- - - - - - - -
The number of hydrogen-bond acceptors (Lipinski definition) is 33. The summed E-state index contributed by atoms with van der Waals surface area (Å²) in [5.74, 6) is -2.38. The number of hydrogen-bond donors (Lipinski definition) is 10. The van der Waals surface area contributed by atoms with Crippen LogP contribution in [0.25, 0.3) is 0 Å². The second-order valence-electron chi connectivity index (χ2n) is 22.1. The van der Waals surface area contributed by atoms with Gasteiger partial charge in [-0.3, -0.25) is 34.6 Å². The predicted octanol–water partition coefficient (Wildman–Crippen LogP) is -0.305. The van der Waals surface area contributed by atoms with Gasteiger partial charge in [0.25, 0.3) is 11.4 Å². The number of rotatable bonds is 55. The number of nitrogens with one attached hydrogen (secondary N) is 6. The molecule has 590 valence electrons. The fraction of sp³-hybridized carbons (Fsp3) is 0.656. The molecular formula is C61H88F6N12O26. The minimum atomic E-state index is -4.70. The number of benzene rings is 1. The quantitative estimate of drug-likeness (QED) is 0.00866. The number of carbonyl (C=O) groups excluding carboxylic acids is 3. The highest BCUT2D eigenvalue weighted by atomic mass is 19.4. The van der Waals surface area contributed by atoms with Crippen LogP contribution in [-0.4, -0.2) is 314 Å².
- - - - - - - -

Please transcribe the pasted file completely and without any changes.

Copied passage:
The number of hydrogen-bond acceptors (Lipinski definition) is 33. The summed E-state index contributed by atoms with van der Waals surface area (Å²) in [5.74, 6) is -2.38. The number of hydrogen-bond donors (Lipinski definition) is 10. The van der Waals surface area contributed by atoms with Crippen LogP contribution in [0.25, 0.3) is 0 Å². The second-order valence-electron chi connectivity index (χ2n) is 22.1. The van der Waals surface area contributed by atoms with Gasteiger partial charge in [-0.3, -0.25) is 34.6 Å². The predicted octanol–water partition coefficient (Wildman–Crippen LogP) is -0.305. The van der Waals surface area contributed by atoms with Gasteiger partial charge in [0.25, 0.3) is 11.4 Å². The number of rotatable bonds is 55. The number of nitrogens with one attached hydrogen (secondary N) is 6. The molecule has 590 valence electrons. The fraction of sp³-hybridized carbons (Fsp3) is 0.656. The molecular formula is C61H88F6N12O26. The minimum atomic E-state index is -4.70. The number of benzene rings is 1. The quantitative estimate of drug-likeness (QED) is 0.00866. The number of carbonyl (C=O) groups excluding carboxylic acids is 3. The highest BCUT2D eigenvalue weighted by atomic mass is 19.4. The van der Waals surface area contributed by atoms with Crippen LogP contribution in [-0.4, -0.2) is 314 Å².